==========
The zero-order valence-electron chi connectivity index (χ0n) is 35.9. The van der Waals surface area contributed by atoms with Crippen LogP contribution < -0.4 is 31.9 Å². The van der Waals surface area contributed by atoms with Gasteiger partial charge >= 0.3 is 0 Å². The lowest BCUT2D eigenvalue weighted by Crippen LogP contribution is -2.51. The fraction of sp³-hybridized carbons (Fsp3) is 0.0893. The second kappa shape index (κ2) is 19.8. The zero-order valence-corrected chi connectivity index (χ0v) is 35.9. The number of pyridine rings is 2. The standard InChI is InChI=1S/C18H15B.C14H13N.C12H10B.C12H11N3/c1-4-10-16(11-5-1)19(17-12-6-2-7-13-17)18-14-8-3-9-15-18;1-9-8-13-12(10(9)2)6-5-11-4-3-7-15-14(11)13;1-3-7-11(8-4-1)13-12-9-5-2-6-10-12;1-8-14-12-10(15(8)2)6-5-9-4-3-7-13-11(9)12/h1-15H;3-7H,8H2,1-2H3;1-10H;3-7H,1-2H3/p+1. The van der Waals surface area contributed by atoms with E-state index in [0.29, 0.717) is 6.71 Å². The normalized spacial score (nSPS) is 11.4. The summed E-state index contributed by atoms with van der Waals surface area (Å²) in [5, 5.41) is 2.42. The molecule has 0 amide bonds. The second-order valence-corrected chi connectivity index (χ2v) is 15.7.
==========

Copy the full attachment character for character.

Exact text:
The zero-order valence-electron chi connectivity index (χ0n) is 35.9. The van der Waals surface area contributed by atoms with Crippen LogP contribution < -0.4 is 31.9 Å². The van der Waals surface area contributed by atoms with Gasteiger partial charge >= 0.3 is 0 Å². The lowest BCUT2D eigenvalue weighted by Crippen LogP contribution is -2.51. The fraction of sp³-hybridized carbons (Fsp3) is 0.0893. The second kappa shape index (κ2) is 19.8. The zero-order valence-corrected chi connectivity index (χ0v) is 35.9. The number of pyridine rings is 2. The standard InChI is InChI=1S/C18H15B.C14H13N.C12H10B.C12H11N3/c1-4-10-16(11-5-1)19(17-12-6-2-7-13-17)18-14-8-3-9-15-18;1-9-8-13-12(10(9)2)6-5-11-4-3-7-15-14(11)13;1-3-7-11(8-4-1)13-12-9-5-2-6-10-12;1-8-14-12-10(15(8)2)6-5-9-4-3-7-13-11(9)12/h1-15H;3-7H,8H2,1-2H3;1-10H;3-7H,1-2H3/p+1. The van der Waals surface area contributed by atoms with E-state index in [0.29, 0.717) is 6.71 Å². The normalized spacial score (nSPS) is 11.4. The summed E-state index contributed by atoms with van der Waals surface area (Å²) in [5, 5.41) is 2.42. The molecule has 0 amide bonds. The second-order valence-corrected chi connectivity index (χ2v) is 15.7.